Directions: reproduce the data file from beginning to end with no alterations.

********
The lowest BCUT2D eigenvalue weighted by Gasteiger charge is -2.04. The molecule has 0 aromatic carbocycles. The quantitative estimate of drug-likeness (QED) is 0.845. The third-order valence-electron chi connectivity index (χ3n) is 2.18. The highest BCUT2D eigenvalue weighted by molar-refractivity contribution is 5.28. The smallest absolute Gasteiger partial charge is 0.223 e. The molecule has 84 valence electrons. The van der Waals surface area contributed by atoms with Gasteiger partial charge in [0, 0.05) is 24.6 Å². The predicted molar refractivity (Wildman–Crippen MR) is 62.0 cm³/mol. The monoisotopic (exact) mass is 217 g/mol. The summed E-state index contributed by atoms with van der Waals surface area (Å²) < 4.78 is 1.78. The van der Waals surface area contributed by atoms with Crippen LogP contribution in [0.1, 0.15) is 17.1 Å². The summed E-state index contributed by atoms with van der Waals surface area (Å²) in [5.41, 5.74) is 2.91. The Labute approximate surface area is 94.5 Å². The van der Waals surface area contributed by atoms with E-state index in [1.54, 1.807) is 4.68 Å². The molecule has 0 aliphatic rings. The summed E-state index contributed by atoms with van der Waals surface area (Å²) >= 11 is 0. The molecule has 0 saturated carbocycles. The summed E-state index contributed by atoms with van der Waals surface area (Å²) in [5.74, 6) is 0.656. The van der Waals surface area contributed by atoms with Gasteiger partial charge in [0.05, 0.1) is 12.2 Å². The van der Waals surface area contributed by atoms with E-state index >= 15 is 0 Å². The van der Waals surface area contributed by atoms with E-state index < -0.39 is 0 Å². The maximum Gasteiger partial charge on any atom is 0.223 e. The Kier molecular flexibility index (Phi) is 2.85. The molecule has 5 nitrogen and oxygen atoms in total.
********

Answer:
The lowest BCUT2D eigenvalue weighted by Gasteiger charge is -2.04. The molecule has 0 aromatic carbocycles. The quantitative estimate of drug-likeness (QED) is 0.845. The third-order valence-electron chi connectivity index (χ3n) is 2.18. The highest BCUT2D eigenvalue weighted by molar-refractivity contribution is 5.28. The smallest absolute Gasteiger partial charge is 0.223 e. The molecule has 84 valence electrons. The van der Waals surface area contributed by atoms with Gasteiger partial charge in [0, 0.05) is 24.6 Å². The predicted molar refractivity (Wildman–Crippen MR) is 62.0 cm³/mol. The monoisotopic (exact) mass is 217 g/mol. The summed E-state index contributed by atoms with van der Waals surface area (Å²) < 4.78 is 1.78. The van der Waals surface area contributed by atoms with Crippen LogP contribution in [0.1, 0.15) is 17.1 Å². The summed E-state index contributed by atoms with van der Waals surface area (Å²) in [5.41, 5.74) is 2.91. The Labute approximate surface area is 94.5 Å². The van der Waals surface area contributed by atoms with E-state index in [1.54, 1.807) is 4.68 Å². The molecule has 0 aliphatic rings. The summed E-state index contributed by atoms with van der Waals surface area (Å²) >= 11 is 0. The molecule has 0 saturated carbocycles. The summed E-state index contributed by atoms with van der Waals surface area (Å²) in [5.74, 6) is 0.656. The van der Waals surface area contributed by atoms with Gasteiger partial charge in [0.05, 0.1) is 12.2 Å². The van der Waals surface area contributed by atoms with E-state index >= 15 is 0 Å². The van der Waals surface area contributed by atoms with E-state index < -0.39 is 0 Å². The maximum Gasteiger partial charge on any atom is 0.223 e. The Kier molecular flexibility index (Phi) is 2.85. The molecule has 5 nitrogen and oxygen atoms in total.